In the Chicago area, the UAW strike against General Motors has reduced floor traffic.  It has also curtailed the buying of GM cars, but it hasn't increased business for dealers of nonstruck companies.

Z.S. Frank, president of Z. Frank, Inc., a large Chevrolet dealer on the North Side of Chicago said sales are off 30 to 40 per cent, and the number of visitors to his showroom has declined.

"We're getting down in inventory of the new 1971's," Mr. Frank said, "But, without any question of a doubt, we have enough cars for the balance of this month.

"You can say all of us are suffering from the strike."  Mr. Burke said.  "It is difficult to say how much our sales are off, but the drop has been substantial among all dealers."

In Chicago, John J. Mucha, sales manager for a Ford dealership, the downtown Litsinger Motor Co., said the GM strike "hasn't helped us and hasn't hurt us."  He said that, if the GM strike continued, "people who are working for manufacturers that supply GM won't be able to buy a car because they will be afraid they will be laid off."

Mel Wolff, president of a Chrysler - Plymouth - Imperial agency bearing his name in Chicago, said, "We anticipated a few extra sales with GM shut Down.  We're not getting any extra sales.  We're not ahead at all.  In fact, we're running 1 per cent down."  He noted that conditions were better on the North Side of Chicago than on the South Side, where the steel mills are located.

"A lot of steelworkers have been laid off," he said.

In Houston, a large Ford dealer, Don McMillan, reported that fleet sales were up, but there was little improvement in sales generally because of the GM strike.

General Motors dealers in Houston said the pinch for new models was approaching but others said they had so many cars on hand that they could not set a time limit on when they would be sold out.

A major Chevrolet dealer in the Midwest said his sales were off sharply.  He said he has had to lay off 20 per cent of his sales, mechanical and clerical staff.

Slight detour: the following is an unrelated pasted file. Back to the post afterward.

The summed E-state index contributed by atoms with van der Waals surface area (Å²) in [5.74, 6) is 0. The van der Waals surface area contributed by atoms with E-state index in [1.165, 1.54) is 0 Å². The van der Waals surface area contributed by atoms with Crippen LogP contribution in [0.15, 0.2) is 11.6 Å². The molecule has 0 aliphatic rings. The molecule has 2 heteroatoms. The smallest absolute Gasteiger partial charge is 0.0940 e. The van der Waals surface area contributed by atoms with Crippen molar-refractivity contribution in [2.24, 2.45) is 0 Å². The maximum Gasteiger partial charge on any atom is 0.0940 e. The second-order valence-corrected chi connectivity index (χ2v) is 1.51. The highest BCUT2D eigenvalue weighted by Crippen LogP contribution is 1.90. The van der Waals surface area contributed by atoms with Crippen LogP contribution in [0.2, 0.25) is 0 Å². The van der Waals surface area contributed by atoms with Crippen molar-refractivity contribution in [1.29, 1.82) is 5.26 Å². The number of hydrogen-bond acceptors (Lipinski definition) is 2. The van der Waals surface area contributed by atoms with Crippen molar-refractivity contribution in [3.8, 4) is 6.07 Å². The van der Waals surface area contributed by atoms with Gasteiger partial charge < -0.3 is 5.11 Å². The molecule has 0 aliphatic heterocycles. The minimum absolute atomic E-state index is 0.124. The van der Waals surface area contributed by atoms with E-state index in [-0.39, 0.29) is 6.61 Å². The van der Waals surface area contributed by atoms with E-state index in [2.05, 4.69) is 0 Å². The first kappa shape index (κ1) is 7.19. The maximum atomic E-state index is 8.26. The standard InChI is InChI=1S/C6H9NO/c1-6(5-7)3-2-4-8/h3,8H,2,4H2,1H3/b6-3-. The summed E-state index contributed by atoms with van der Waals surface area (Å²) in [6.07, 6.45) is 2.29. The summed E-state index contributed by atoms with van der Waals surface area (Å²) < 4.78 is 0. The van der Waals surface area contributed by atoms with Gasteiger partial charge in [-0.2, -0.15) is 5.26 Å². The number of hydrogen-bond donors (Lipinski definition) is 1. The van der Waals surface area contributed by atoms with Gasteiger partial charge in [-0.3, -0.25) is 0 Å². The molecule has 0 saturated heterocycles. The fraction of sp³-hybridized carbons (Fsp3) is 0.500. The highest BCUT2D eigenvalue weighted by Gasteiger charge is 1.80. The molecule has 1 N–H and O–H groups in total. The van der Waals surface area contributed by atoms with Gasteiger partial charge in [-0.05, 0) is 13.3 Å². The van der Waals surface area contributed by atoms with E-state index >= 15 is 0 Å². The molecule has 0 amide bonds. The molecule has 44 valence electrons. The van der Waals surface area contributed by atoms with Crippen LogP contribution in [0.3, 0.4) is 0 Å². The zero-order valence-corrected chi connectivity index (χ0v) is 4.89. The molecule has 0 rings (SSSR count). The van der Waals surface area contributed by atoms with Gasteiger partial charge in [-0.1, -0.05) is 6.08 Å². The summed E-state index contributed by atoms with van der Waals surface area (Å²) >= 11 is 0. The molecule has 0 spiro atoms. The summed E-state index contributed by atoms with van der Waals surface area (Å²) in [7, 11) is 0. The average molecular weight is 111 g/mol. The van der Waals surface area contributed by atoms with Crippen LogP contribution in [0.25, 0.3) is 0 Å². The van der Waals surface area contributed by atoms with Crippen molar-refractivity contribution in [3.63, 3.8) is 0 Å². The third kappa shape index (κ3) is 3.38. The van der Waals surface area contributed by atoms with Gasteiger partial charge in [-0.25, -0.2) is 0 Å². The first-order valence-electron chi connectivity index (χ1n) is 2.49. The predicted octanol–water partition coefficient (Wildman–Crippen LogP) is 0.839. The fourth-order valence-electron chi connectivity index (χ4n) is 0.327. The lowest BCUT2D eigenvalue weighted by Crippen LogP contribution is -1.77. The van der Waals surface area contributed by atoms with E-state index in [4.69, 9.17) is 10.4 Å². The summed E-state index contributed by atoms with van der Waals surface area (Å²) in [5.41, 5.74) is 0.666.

He added that the Chevrolet Vega, the new minicar, was "very hot," and noted that buyers are interested in compacts.

Larry Faul, Jr., vice president of Larry Faul Oldsmobile Co. in the Chicago area, said the strike had cut sales and floor traffic by 30 per cent.

"We're writing orders," he said, "but business is just fair.  There is very little objection to the price increase which is 4 to 5 per cent.  I look for a good season once the strike is over."

A spokesman for Canal Ford, a New Orleans dealer, said used car sales were moving well and prices were firm, but the strike was having a little impact on new car sales.

A.L. Whiteman, merchandise manager, Ford Division of the Ford Marketing Corp., said:

"The strength of the market for little cars is exceptional.  The state of the economy at this point, coupled with the outlook for the consumer, could not have provided a better platform for launching cars like our Pinto.

"Although it's too early for any definitive trend, Pinto looks as if it is doing precisely what we wanted.  It's bringing new people into the Ford owner body."  Out on the West Coast, for example, our early research among Pinto buyers shows that more than a fourth have disposed of an import car, and about 40 per cent said that if there had been no Pinto they would have bought an import.  In the Los Angeles market, the figures were even higher.  But not everybody is "thinking small.  The big Ford is off to an extremely good start."